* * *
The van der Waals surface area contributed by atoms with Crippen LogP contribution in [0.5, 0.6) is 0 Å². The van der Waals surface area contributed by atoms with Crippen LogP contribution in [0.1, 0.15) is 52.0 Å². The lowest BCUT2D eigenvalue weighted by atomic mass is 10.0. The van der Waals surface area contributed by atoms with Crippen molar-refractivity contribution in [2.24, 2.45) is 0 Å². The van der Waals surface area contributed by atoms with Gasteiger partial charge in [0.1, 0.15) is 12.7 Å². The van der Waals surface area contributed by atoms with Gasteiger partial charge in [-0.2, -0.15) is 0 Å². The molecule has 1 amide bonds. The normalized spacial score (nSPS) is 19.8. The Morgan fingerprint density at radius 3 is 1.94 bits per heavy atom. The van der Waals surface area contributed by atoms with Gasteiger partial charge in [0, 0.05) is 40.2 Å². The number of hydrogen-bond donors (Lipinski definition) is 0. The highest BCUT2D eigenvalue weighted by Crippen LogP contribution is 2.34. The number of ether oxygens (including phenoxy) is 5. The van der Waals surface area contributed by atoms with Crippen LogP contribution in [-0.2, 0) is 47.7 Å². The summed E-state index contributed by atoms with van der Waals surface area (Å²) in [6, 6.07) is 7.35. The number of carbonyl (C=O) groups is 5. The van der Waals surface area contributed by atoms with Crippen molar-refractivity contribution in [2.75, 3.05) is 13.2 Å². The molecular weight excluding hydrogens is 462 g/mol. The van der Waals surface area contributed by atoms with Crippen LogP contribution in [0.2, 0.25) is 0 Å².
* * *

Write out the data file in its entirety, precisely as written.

The van der Waals surface area contributed by atoms with Crippen LogP contribution in [0.5, 0.6) is 0 Å². The van der Waals surface area contributed by atoms with Crippen LogP contribution in [0.1, 0.15) is 52.0 Å². The lowest BCUT2D eigenvalue weighted by atomic mass is 10.0. The van der Waals surface area contributed by atoms with Crippen molar-refractivity contribution in [2.24, 2.45) is 0 Å². The van der Waals surface area contributed by atoms with Gasteiger partial charge in [0.1, 0.15) is 12.7 Å². The van der Waals surface area contributed by atoms with Gasteiger partial charge in [-0.2, -0.15) is 0 Å². The molecule has 1 amide bonds. The normalized spacial score (nSPS) is 19.8. The Morgan fingerprint density at radius 3 is 1.94 bits per heavy atom. The van der Waals surface area contributed by atoms with Gasteiger partial charge in [0, 0.05) is 40.2 Å². The number of hydrogen-bond donors (Lipinski definition) is 0. The highest BCUT2D eigenvalue weighted by Crippen LogP contribution is 2.34. The number of ether oxygens (including phenoxy) is 5. The van der Waals surface area contributed by atoms with Crippen LogP contribution in [-0.2, 0) is 47.7 Å². The summed E-state index contributed by atoms with van der Waals surface area (Å²) in [6, 6.07) is 7.35. The number of carbonyl (C=O) groups is 5. The van der Waals surface area contributed by atoms with Crippen molar-refractivity contribution in [2.75, 3.05) is 13.2 Å². The molecular weight excluding hydrogens is 462 g/mol. The van der Waals surface area contributed by atoms with Crippen LogP contribution in [0.2, 0.25) is 0 Å².